Glass beads are one of the treasures of the Paiwan tribe. From oral legends, these beads magically appeared in the wilderness, and today their origins remain unclear. As there were no records left on how to make these beads or the materials that were used, Paiwan artists in Sandimen Township in Taiwan’s southern Pingtung County have carried out research to re-create them, each one with a special motif and meaning, such as eyes, feathers of a peacock, the lily flower or tears of the sun. These artists have also been working to apply these motifs to more contemporary, but still handmade, glass bead works. Some of these are exquisite art pieces such as the large orange bead with flower and stems pattern. This bead measures almost 2 inches (5 centimeters) in length! The silver bells hanging down from this pendant and the silver accents along the chain were inspired by the silver ornaments that often accompanied traditional glass bead necklaces. Smaller orange and green glass beads also decorate the chain.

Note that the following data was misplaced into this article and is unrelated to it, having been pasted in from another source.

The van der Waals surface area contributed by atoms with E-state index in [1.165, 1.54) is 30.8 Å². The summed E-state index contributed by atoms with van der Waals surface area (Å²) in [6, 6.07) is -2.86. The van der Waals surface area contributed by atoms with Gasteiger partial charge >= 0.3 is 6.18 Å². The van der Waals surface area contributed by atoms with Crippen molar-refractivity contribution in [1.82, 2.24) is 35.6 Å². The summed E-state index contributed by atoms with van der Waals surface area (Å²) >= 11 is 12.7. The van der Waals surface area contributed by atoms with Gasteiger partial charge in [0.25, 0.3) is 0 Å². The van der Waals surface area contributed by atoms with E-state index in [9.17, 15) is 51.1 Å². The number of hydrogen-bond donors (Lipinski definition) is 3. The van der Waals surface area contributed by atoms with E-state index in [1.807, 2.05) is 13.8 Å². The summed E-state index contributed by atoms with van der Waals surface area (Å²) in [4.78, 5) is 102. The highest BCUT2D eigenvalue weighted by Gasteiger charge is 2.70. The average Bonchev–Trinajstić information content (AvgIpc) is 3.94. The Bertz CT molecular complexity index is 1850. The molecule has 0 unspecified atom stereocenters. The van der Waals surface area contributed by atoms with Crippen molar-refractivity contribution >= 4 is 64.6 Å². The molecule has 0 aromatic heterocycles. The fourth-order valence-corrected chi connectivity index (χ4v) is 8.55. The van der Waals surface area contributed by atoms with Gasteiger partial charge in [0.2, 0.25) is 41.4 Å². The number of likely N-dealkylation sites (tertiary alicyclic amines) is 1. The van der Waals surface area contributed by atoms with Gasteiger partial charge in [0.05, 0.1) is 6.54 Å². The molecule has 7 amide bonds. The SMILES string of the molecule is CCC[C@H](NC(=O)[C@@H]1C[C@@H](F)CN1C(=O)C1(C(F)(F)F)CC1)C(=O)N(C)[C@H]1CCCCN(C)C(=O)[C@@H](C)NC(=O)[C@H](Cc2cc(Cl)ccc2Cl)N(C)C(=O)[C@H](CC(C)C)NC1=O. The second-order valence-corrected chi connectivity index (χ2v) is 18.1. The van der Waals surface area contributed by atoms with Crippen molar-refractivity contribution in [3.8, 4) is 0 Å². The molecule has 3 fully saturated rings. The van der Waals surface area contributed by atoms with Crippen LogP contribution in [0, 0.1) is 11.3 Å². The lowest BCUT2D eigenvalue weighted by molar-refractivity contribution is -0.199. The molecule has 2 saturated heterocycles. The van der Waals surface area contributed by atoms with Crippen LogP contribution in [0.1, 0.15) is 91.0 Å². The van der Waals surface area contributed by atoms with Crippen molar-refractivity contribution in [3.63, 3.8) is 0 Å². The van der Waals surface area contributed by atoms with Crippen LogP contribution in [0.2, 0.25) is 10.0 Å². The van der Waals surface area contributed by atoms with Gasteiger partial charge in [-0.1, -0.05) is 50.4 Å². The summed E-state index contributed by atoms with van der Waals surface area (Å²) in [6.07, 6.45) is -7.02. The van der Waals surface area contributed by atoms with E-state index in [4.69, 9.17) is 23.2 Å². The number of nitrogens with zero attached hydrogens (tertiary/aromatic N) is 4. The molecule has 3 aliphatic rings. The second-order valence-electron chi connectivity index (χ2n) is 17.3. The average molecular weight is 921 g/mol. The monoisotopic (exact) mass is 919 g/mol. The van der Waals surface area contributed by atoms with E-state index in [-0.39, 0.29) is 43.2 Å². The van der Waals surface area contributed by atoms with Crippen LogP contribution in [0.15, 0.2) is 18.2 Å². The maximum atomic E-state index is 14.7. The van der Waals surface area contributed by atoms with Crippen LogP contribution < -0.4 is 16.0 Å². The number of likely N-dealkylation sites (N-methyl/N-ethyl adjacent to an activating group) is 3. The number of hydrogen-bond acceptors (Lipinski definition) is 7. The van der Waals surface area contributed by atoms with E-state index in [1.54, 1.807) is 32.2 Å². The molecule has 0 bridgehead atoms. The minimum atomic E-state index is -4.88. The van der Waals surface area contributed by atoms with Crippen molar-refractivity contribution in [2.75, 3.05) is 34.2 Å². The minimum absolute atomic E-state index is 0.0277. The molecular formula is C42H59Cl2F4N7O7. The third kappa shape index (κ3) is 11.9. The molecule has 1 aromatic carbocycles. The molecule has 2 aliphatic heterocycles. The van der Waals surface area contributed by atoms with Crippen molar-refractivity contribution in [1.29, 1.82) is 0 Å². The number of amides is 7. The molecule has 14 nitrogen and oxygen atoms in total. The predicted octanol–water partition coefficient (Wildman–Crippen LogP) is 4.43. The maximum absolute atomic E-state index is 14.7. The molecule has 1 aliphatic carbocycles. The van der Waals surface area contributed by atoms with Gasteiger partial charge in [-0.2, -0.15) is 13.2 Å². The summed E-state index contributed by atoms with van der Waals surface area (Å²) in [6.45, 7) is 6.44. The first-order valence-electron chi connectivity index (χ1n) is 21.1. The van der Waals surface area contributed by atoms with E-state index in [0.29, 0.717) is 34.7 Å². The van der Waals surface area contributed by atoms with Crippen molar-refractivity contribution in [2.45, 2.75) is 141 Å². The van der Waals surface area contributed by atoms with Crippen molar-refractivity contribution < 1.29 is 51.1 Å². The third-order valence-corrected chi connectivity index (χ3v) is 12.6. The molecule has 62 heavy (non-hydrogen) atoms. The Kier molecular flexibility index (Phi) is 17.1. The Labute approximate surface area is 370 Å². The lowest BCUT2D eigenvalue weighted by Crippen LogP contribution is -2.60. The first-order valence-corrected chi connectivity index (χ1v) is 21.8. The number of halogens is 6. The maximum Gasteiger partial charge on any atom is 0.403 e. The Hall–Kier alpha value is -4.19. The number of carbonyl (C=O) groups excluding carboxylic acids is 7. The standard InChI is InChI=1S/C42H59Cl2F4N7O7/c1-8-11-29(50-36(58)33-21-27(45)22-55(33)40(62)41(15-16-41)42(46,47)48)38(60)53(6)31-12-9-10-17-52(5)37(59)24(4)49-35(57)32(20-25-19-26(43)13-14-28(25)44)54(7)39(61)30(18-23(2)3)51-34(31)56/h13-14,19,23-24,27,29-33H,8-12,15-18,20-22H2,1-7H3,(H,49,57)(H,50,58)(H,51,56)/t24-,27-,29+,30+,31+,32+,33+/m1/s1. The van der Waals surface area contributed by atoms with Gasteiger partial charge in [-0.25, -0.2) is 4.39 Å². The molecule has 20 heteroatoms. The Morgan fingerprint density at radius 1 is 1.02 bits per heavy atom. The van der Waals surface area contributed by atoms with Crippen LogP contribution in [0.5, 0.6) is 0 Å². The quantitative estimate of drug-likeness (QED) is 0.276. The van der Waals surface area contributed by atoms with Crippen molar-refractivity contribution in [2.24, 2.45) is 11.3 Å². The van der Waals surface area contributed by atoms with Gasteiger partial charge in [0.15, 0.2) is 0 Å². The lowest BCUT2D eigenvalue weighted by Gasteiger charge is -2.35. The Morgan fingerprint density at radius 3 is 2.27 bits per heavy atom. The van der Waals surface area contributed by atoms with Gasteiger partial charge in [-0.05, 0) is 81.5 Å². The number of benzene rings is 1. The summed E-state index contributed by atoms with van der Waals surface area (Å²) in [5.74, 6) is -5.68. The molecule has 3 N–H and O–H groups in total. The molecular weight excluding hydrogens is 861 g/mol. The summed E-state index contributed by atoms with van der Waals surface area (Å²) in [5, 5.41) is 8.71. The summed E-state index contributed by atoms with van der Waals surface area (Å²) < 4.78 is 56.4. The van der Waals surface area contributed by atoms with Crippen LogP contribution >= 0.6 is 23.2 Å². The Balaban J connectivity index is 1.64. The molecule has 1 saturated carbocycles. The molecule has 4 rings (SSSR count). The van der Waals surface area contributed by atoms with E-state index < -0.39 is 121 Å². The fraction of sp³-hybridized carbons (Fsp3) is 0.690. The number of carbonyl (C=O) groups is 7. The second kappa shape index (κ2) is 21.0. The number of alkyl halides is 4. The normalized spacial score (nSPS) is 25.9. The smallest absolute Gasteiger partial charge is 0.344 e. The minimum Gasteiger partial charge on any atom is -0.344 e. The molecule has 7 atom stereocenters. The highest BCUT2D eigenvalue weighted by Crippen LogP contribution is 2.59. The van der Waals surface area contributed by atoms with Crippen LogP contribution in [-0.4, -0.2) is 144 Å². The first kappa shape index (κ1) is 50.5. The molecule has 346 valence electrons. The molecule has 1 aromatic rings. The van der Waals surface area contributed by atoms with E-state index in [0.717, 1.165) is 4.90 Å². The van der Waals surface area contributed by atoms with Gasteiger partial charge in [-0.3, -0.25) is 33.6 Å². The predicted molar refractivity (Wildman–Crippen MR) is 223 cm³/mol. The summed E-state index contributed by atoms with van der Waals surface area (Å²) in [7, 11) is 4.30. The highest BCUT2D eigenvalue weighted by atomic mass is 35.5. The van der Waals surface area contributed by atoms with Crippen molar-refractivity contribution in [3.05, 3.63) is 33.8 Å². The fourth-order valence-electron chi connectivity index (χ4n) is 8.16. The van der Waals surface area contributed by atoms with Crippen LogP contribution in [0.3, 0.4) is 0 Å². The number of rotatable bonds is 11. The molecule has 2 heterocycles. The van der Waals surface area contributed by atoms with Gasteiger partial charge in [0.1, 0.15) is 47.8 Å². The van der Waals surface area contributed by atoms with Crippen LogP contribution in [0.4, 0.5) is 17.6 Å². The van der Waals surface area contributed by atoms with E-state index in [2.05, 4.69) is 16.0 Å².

Sha Tao is a member of the Paiwan tribe from Sandimen Township in southern Taiwan. He first entered the art world as a dancer. On international tours, he would bring glass and ceramic beads to give as gifts and to sell. He found that they were very popular and unique to Taiwan’s indigenous Paiwan and Rukai tribes. They are also one of the cultural treasures of the Paiwan. From this experience, Sha Tao made the decision to open a workshop to produce glass and ceramic bead accessories and art works.